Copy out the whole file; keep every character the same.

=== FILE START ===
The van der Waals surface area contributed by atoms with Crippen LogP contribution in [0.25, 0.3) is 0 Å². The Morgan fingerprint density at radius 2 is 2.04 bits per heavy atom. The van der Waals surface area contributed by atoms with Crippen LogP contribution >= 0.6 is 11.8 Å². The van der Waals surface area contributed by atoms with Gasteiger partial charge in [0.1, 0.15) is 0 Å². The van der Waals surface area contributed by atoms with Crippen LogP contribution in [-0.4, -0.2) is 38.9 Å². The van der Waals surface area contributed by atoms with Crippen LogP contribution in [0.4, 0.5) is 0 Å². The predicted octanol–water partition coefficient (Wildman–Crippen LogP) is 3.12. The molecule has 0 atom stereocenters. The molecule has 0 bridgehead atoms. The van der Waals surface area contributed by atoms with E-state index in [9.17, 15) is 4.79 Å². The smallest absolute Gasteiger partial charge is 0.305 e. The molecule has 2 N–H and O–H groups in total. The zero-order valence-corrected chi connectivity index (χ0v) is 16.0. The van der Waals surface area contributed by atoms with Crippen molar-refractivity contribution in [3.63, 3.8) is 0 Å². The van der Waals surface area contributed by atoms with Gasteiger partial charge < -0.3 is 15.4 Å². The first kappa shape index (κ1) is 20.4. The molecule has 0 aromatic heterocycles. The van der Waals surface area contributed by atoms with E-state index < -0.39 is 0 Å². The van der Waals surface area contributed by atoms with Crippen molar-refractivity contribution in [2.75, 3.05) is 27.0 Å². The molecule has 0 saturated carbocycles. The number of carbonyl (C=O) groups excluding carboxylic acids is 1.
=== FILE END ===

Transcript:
The van der Waals surface area contributed by atoms with Crippen LogP contribution in [0.25, 0.3) is 0 Å². The Morgan fingerprint density at radius 2 is 2.04 bits per heavy atom. The van der Waals surface area contributed by atoms with Crippen LogP contribution >= 0.6 is 11.8 Å². The van der Waals surface area contributed by atoms with Gasteiger partial charge in [0.1, 0.15) is 0 Å². The van der Waals surface area contributed by atoms with Crippen LogP contribution in [-0.4, -0.2) is 38.9 Å². The van der Waals surface area contributed by atoms with Crippen LogP contribution in [0.4, 0.5) is 0 Å². The predicted octanol–water partition coefficient (Wildman–Crippen LogP) is 3.12. The molecule has 0 atom stereocenters. The molecule has 0 bridgehead atoms. The van der Waals surface area contributed by atoms with E-state index in [9.17, 15) is 4.79 Å². The smallest absolute Gasteiger partial charge is 0.305 e. The molecule has 2 N–H and O–H groups in total. The zero-order valence-corrected chi connectivity index (χ0v) is 16.0. The van der Waals surface area contributed by atoms with Crippen molar-refractivity contribution in [3.63, 3.8) is 0 Å². The van der Waals surface area contributed by atoms with Gasteiger partial charge < -0.3 is 15.4 Å². The first kappa shape index (κ1) is 20.4. The molecule has 0 aromatic heterocycles. The van der Waals surface area contributed by atoms with E-state index < -0.39 is 0 Å². The van der Waals surface area contributed by atoms with Crippen molar-refractivity contribution in [2.75, 3.05) is 27.0 Å². The molecule has 0 saturated carbocycles. The number of carbonyl (C=O) groups excluding carboxylic acids is 1.